May 4: J. Crew files for bankruptcy
July 9: Cases continue spiking and reaching new record highs
Continuing a spike in cases that began in June as more states reopened their businesses, the United States set a record for new COVID-19 cases for the third consecutive week. States that saw the worst outbreaks between June and July were Arizona, California, Florida, South Carolina, and Texas, with their combined case counts surpassing record mid-April numbers. The seven-day average of reported COVID-19 deaths in these five states also rose by 51% between June 8 and July 8, even as this number fell in all other states combined.
July 23: US passes 4 million cases nationwide
As more states grappled with record-high numbers of new COVID-19 cases, the United States passed 4 million cases and 145,000 deaths nationwide, jumping from 3 million cases just 15 days prior. President Donald Trump also announced the cancellation of parts of the Republican National Convention, planned for mid-August in Florida, due to COVID-19. The announcement came in tandem with Olivier Lacan, Florida data expert and COVID-19 Tracking Project volunteer, predicting that Florida would surpass New York—once the epicenter of the pandemic—in total number of cases. The prediction came true days later.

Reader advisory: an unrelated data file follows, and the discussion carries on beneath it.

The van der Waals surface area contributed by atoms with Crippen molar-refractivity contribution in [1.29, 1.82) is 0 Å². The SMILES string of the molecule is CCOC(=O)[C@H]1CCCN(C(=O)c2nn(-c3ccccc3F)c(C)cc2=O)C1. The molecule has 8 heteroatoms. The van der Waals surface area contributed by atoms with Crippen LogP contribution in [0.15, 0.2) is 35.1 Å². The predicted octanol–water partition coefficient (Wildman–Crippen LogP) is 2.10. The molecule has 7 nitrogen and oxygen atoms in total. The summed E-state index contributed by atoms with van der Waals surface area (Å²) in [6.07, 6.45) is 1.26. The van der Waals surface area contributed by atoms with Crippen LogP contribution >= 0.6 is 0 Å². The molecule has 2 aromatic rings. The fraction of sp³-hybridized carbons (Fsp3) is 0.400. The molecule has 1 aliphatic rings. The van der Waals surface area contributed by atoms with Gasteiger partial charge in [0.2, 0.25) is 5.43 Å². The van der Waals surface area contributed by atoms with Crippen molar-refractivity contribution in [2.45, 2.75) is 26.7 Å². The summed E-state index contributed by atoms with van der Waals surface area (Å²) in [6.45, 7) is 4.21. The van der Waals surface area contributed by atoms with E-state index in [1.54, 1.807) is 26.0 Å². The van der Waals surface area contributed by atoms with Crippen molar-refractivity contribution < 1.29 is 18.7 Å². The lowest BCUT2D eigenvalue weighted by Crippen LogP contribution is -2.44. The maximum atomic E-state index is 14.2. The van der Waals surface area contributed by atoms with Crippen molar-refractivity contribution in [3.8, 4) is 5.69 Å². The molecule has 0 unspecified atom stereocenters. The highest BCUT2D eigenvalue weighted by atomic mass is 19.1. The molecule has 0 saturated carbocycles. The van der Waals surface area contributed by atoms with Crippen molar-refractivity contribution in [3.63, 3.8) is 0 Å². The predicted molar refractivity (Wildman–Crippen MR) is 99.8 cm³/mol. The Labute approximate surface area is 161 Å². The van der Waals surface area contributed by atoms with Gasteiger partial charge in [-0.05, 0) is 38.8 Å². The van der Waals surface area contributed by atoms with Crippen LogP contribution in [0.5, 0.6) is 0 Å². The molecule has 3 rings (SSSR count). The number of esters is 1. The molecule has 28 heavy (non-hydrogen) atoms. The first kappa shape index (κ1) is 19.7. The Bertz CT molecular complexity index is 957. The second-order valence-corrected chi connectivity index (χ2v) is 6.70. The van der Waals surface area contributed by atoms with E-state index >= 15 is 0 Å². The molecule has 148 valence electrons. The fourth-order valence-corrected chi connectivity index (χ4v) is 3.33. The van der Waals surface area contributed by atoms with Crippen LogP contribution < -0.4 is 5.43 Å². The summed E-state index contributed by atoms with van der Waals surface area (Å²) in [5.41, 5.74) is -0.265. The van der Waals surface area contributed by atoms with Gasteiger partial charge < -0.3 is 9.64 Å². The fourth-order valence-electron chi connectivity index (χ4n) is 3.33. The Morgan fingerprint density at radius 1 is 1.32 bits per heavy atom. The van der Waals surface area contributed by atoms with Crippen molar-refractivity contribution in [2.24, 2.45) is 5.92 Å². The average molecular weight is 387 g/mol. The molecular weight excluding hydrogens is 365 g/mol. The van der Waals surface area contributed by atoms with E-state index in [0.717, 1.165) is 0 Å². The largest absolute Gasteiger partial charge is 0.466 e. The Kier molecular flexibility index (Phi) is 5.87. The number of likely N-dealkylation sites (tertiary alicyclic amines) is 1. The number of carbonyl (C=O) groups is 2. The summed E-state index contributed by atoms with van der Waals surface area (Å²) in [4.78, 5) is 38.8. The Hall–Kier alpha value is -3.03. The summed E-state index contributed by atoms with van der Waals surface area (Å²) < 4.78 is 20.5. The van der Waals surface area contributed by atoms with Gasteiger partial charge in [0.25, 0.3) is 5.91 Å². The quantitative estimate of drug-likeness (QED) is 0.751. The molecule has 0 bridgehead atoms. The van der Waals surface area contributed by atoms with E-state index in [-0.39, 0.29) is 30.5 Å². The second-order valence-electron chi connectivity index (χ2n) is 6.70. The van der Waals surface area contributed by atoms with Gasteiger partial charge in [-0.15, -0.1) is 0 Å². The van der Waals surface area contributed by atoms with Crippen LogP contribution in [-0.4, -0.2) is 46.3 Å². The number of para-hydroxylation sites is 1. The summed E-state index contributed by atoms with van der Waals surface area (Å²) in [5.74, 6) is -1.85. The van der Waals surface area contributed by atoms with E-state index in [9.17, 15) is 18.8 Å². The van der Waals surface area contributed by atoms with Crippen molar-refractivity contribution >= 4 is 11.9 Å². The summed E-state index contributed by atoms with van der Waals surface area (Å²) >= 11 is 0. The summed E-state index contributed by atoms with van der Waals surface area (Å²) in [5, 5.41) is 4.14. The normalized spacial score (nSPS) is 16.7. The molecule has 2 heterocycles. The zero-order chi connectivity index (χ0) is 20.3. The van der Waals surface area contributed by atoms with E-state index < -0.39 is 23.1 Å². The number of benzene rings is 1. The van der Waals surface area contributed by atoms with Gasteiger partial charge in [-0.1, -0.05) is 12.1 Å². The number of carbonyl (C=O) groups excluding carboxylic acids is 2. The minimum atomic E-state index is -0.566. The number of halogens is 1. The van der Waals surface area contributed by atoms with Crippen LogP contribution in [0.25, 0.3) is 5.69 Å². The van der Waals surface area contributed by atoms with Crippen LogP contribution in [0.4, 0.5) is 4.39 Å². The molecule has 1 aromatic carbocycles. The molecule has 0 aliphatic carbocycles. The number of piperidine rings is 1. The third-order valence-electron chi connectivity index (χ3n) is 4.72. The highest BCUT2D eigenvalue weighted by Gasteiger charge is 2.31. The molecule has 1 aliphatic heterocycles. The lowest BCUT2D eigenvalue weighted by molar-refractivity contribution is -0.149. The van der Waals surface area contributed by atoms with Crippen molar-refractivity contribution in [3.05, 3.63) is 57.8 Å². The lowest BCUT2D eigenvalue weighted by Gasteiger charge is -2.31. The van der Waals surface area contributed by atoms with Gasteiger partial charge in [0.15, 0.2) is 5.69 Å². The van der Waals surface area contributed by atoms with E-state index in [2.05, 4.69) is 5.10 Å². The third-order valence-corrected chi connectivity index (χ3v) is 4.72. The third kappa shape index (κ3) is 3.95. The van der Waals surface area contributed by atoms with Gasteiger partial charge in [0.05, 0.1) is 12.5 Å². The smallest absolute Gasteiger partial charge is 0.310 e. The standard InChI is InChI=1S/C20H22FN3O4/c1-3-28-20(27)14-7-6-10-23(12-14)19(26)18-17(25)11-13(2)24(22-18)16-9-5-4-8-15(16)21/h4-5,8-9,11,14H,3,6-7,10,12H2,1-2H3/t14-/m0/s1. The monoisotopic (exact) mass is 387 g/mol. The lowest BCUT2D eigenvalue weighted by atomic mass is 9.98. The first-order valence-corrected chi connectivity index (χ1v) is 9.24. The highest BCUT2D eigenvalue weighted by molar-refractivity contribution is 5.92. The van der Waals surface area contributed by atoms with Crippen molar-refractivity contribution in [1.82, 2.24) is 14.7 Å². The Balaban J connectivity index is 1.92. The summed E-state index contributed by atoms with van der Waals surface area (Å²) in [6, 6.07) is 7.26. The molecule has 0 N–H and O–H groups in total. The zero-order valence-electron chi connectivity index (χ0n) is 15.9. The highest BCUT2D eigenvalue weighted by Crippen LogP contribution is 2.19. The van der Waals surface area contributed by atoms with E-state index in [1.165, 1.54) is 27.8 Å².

August-September: Congress fails to pass new COVID-19 relief bill
With COVID-19 and increased unemployment still prevalent in the United States, Americans have been asking for a new relief bill, hopefully providing another stimulus payment and extending the $600 unemployment insurance that expired on July 31. However, Congress has stalled at passing a comprehensive economic stimulus package since the CARES Act in March. House Democrats and Senate Republicans have not been able to agree on how much this new bill should cost, and how much of those funds should go toward unemployed Americans, state funding, and struggling businesses. It’s growing more unlikely that there will be any new relief bills before Election Day on Nov. 3, as both chambers of Congress are supposed to be in recess for most of October.
August 17: U.N.C. Chapel Hill goes online one week after reopening
University of North Carolina at Chapel Hill, one of the largest U.S. college campuses to reopen for in-person classes, was forced to close again when 177 students tested positive for COVID-19 just a week after classes began on Aug. 10. The 30,000 student campus will now be fully online. Colleges and their students have been struggling to figure out how to have a proper education during a pandemic. While some colleges, such as the University of California college system have switched to online learning for the entire year, other universities have decided to re-open with enforced mask mandates. U.N.C. closing, however, has shown the struggles parents, students, and teachers face as schools and universities struggle to hold classes while keeping their students and faculty safe.
August 26: Abbott antigen test approved
As Americans wait days—and sometimes weeks—for the results of COVID-19 polymerase chain reaction (PCR) tests, some experts are turning to antigen tests as a potential strategy for faster and cheaper mass testing. Antigen tests look for a specific piece of the coronavirus’ structure, rather than identifying its genetic material, which makes these tests quicker to run, but less precise, than PCR tests.